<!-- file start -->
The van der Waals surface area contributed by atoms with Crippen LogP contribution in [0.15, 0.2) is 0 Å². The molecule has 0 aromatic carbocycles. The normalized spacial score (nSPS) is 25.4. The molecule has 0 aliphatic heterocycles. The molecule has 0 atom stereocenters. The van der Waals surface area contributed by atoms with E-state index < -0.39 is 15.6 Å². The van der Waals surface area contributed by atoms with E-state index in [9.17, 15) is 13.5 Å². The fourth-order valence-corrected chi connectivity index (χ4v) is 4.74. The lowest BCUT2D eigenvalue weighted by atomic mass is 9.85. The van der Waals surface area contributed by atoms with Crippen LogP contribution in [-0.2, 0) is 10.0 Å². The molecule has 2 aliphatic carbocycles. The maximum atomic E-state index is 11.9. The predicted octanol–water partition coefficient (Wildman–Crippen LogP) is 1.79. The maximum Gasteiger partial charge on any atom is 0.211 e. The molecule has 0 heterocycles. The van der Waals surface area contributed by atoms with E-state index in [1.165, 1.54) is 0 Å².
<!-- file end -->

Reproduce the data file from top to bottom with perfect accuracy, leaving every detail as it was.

The van der Waals surface area contributed by atoms with Crippen LogP contribution in [0.15, 0.2) is 0 Å². The molecule has 0 aromatic carbocycles. The normalized spacial score (nSPS) is 25.4. The molecule has 0 aliphatic heterocycles. The molecule has 0 atom stereocenters. The van der Waals surface area contributed by atoms with E-state index < -0.39 is 15.6 Å². The van der Waals surface area contributed by atoms with E-state index in [9.17, 15) is 13.5 Å². The fourth-order valence-corrected chi connectivity index (χ4v) is 4.74. The lowest BCUT2D eigenvalue weighted by atomic mass is 9.85. The van der Waals surface area contributed by atoms with Crippen LogP contribution in [-0.2, 0) is 10.0 Å². The molecule has 2 aliphatic carbocycles. The maximum atomic E-state index is 11.9. The predicted octanol–water partition coefficient (Wildman–Crippen LogP) is 1.79. The maximum Gasteiger partial charge on any atom is 0.211 e. The molecule has 0 heterocycles. The van der Waals surface area contributed by atoms with E-state index in [1.165, 1.54) is 0 Å².